Jun 08 2009
‘What Americans want is for health care to be affordable and accessible. What some in Washington are offering instead is a plan to take away the care that people already have, care that the vast majority of them are perfectly satisfied with, and to replace it with a system in which care and treatment will be either delayed or denied’
WASHINGTON, D.C. - U.S. Senate Republican Leader Mitch McConnell made the following remarks on the Senate floor Monday regarding the importance of getting it right on health care reform:
“When it comes to health care, Americans are looking to Washington for real reform. Americans are rightly frustrated with the ever-increasing cost of health care and many are concerned about losing the care they have. Americans also believe that in a nation as prosperous as ours, no one should go without the health care they need. All of us agree that reform is necessary, that we must do something to address the concerns Americans have on this issue. The only question is: What kind of reform will we deliver?
“Will we deliver a so-called reform that destroys what people like about the care they have? Or will we deliver a reform that preserves what’s good even as we solve the problems that all of us acknowledge and want to address?
“Unfortunately, some of the proposals that have been coming out of Washington in recent weeks are giving Americans reason to be concerned. Americans have witnessed the government take over banks, insurance companies, and major parts of the auto industry. They’re concerned about the consequences. Now they’re concerned about a government takeover of health care — and for good reason.
“What Americans want is for health care to be affordable and accessible. What some in Washington are offering instead is a plan to take away the care that people already have, care that the vast majority of them are perfectly satisfied with, and to replace it with a system in which care and treatment will be either delayed or denied.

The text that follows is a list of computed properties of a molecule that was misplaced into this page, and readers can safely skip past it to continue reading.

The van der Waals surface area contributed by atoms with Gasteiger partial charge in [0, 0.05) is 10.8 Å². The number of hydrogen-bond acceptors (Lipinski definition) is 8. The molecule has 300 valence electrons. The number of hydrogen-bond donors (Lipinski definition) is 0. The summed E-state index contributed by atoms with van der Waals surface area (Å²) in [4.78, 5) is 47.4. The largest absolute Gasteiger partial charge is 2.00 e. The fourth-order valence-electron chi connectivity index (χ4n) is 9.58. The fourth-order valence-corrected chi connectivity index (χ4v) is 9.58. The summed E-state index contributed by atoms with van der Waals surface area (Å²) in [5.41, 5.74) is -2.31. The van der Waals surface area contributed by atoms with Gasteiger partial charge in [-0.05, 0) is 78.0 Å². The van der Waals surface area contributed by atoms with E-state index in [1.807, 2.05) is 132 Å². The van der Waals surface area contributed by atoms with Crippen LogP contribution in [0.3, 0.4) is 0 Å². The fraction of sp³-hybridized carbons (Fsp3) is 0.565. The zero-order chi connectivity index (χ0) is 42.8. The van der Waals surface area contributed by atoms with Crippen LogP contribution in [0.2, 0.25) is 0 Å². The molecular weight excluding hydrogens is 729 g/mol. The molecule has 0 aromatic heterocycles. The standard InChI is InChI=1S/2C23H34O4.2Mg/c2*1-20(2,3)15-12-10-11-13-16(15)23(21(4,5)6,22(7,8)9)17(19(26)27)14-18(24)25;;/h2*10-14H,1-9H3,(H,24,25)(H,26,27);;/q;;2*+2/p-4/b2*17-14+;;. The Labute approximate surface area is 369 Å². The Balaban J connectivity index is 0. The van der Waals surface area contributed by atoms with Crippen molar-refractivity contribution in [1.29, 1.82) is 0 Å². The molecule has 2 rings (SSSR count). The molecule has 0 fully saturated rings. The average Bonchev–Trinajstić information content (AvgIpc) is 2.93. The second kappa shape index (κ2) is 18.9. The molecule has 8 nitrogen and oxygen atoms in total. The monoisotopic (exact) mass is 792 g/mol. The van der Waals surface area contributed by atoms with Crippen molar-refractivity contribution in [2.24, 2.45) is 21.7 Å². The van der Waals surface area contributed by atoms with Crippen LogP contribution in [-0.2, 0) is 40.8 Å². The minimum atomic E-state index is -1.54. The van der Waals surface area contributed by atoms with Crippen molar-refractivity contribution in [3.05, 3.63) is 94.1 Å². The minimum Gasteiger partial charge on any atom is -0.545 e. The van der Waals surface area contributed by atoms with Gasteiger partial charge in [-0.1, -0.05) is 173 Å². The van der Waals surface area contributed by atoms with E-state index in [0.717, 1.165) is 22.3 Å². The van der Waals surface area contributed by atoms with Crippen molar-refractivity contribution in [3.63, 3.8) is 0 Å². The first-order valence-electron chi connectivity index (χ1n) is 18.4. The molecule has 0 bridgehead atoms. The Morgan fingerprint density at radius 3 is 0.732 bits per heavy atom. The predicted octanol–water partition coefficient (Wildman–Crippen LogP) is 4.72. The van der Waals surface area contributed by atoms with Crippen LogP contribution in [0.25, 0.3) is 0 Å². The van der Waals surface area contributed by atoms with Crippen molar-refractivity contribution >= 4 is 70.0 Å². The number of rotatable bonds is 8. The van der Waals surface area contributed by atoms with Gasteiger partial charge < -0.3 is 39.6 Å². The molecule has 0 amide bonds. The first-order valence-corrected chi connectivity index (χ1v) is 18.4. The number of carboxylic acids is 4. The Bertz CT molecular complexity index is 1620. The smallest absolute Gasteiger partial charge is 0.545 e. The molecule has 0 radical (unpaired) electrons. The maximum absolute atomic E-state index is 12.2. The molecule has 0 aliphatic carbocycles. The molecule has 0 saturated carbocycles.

“Last week, I offered some examples of real people in Britain and Canada who were denied urgent medical treatment or necessary drugs under the kind of government-run system that those two countries have and that many in Washington would now like to impose on Americans, whether the American people like it or not. This afternoon, I’d like to describe how government-run health care systems like the one in Canada not only deny, but also delay care for weeks, months and even years.
“By focusing on just one hospital in one city in Canada — Kingston General, in the city of Kingston, Ontario — we can get a glimpse of the effect that government-run health care has on everyday Canadians, and the long waits they routinely endure for necessary care.
“Now, I have no doubt that the politicians in Canada never intended for the people of that country to see their health care denied or delayed. I’m sure the intention was to make health care even more accessible and affordable than it was. But as we’ve seen so many times in our own country, government solutions have a tendency to create barriers instead of bridges. The unintended consequence becomes the norm. That’s what happened in Canada. And Americans are concerned it will happen here too.